05 May Life In Color: Hard in the Paint
Strolling by the sun soaked and breezy Intracoastal yesterday it was easy to detect which SunFest attendees were waiting for Life In Color to begin.
The “World’s Largest Paint Party,” a five-hour rave set featuring chart-topping DJs and 400 gallons of neon (water soluble) paint, was set to start at 6 p.m. Fans were encouraged to wear white and come ready to dance. Guys and girls (mainly between the ages of 15 and 25) stood out during the day with glowing brim hats, sheer, frayed crop tops, and white bathing suits.
Watching trailers and reading about Life In Color left a lot to the imagination, and as a seasoned Ultra veteran I was eager to see how the night would play out.
First, the “Reserved Seating” area before the Ford Stage was cleared and those who opted for the ticket upgrade were checked at the gates and presented a backpack complete with Life In Color sunglasses, T-shirt, rubber bracelet, towel and a CD. The rest of the crowd packed as closely to the mainstage as possible.
For the first two hours, the colorless crowd danced and raved in the beautiful sun. A giant stop clock appeared on the screen, ticking down the time till 8 p.m. when the first headliner, Miami’s own David Solano, would take the stage. It was then that the concert was elevated to an entirely different level.
With the sun tucked below the horizon, the clock hit zero and small cannons arranged across the front of the stage sent an explosion of green war paint across the crowd. Steam and confetti were released at staggered bursts, coinciding with the deafening bass from the speakers. The crowd went ballistic.
A paint production team dressed in all white zip-up suits (think like scientists working in a chemical lab) handed out bottles and bottles of paint to the crowd to squirt and squeeze as they pleased.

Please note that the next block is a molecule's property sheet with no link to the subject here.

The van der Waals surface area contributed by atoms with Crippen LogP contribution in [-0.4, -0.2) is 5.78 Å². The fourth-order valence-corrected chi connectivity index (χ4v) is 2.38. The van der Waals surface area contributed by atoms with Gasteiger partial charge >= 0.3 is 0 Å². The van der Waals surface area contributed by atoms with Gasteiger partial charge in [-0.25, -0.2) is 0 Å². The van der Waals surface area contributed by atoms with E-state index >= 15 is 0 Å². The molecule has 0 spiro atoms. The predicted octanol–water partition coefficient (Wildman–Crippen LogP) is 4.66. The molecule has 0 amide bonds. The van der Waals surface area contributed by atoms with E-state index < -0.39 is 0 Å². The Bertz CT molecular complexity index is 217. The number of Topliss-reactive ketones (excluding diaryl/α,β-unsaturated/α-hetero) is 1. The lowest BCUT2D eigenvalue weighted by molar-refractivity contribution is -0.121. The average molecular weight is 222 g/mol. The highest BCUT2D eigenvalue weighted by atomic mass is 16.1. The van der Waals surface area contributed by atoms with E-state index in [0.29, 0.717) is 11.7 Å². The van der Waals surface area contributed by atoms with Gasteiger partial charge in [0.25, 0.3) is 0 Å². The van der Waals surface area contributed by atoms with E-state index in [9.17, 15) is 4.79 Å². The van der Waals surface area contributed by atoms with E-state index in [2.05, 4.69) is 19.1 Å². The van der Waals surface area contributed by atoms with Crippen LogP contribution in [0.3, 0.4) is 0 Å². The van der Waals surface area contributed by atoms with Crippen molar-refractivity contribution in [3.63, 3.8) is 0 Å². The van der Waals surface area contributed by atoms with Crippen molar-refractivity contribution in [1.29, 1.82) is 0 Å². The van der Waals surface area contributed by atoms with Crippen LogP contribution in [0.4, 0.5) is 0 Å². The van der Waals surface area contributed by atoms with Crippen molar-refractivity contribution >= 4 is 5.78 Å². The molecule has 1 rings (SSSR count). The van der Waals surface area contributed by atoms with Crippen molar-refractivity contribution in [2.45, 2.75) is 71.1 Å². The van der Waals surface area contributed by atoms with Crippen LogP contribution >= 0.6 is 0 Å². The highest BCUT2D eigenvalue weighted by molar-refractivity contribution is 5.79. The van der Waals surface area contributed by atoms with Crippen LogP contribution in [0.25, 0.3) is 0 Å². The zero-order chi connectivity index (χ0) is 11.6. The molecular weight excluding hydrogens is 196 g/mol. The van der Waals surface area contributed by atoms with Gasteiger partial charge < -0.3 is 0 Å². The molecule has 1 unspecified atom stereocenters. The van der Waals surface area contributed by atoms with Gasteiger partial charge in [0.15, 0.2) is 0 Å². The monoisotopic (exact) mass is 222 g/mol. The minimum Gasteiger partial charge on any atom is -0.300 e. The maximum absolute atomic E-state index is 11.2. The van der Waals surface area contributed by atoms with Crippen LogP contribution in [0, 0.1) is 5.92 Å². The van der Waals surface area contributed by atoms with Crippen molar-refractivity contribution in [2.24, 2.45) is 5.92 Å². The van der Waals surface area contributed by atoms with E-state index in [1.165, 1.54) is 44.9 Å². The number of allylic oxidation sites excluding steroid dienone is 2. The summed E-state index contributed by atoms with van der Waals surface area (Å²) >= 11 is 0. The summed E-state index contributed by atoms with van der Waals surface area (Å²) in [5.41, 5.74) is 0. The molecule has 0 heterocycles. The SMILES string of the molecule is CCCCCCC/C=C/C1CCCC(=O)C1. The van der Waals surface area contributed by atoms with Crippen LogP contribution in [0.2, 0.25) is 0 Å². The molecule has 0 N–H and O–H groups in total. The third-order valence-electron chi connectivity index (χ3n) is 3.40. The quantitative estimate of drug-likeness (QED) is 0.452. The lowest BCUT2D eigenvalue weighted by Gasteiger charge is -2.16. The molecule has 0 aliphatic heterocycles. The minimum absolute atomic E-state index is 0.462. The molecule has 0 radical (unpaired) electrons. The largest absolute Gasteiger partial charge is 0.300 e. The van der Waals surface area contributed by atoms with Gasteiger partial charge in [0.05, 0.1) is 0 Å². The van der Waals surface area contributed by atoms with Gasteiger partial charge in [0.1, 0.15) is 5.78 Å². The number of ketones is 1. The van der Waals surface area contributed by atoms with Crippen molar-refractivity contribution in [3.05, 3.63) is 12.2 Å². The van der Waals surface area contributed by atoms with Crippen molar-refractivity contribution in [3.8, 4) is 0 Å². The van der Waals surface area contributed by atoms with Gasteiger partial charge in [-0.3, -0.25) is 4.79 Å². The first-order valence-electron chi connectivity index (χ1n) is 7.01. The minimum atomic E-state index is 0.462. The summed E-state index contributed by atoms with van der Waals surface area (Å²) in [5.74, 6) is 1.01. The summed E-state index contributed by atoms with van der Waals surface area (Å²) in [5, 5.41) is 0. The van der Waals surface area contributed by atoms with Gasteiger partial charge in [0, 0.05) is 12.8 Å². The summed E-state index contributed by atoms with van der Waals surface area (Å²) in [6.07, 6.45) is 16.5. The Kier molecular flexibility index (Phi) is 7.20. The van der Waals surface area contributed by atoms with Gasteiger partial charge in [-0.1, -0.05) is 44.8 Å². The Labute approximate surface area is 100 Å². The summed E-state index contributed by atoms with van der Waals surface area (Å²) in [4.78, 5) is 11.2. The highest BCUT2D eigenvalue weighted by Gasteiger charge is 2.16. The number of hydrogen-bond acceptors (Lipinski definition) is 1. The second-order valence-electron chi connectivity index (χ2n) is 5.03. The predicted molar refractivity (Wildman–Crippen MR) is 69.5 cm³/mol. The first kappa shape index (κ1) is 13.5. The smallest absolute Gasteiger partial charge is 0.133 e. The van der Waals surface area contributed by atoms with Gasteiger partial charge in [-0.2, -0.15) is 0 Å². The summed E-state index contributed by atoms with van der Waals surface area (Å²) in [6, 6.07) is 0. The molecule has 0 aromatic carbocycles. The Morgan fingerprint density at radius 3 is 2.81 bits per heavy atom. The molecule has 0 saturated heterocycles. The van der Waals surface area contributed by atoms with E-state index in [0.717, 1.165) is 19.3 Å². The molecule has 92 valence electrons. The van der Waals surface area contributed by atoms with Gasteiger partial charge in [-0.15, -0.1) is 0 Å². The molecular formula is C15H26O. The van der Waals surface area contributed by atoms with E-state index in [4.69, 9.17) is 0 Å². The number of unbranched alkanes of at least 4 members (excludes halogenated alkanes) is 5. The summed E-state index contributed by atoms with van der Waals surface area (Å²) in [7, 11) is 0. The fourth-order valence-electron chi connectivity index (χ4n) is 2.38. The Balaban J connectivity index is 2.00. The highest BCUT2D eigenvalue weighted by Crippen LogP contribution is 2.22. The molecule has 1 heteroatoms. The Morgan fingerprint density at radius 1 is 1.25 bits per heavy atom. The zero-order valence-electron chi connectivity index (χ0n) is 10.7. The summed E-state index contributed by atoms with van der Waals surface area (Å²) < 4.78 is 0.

The team also had massive water-gun looking toys they dipped into buckets of blue, green and pink paint before sending the colors flying high into the night sky.
On stage, strange and wondrous creatures would periodically slink in front of the crowd. An insane skeleton-faced monster bounced into view wearing moon shoes, launching itself high over the crowd, before grabbing a supercharged hose that released a powerful jet of paint and drenched everyone in sight.
There were also stilt walking unicorns, a robot made of lights, and a trippy faceless alien with wings and balloons. All were eerie and perfect additions to the evening.
The Grammy nominated and indescribably talented Morgan Page took the booth at 9 p.m., mixing heart-stopping beats with his own signature tracks. I definitely was there to catch a few Tegan and Sara songs and Daft Punk’s new single “Get Lucky.”
For many younger fans, this was probably their first honest taste of the EDM experience. The safe and contained environment was perfect for those intrigued by house beats, flashing lights and expertly produced sound.
The party stretched until 11 p.m., marking the longest set of the week.
Later, when racing over to Phillip Phillips on the opposite end of the festival, I was witness to an unspoken bond between guests dripping with paint: slight head nod, a smile, a silent congratulations to an experience we won’t soon forget.
All Photos by Chris Salata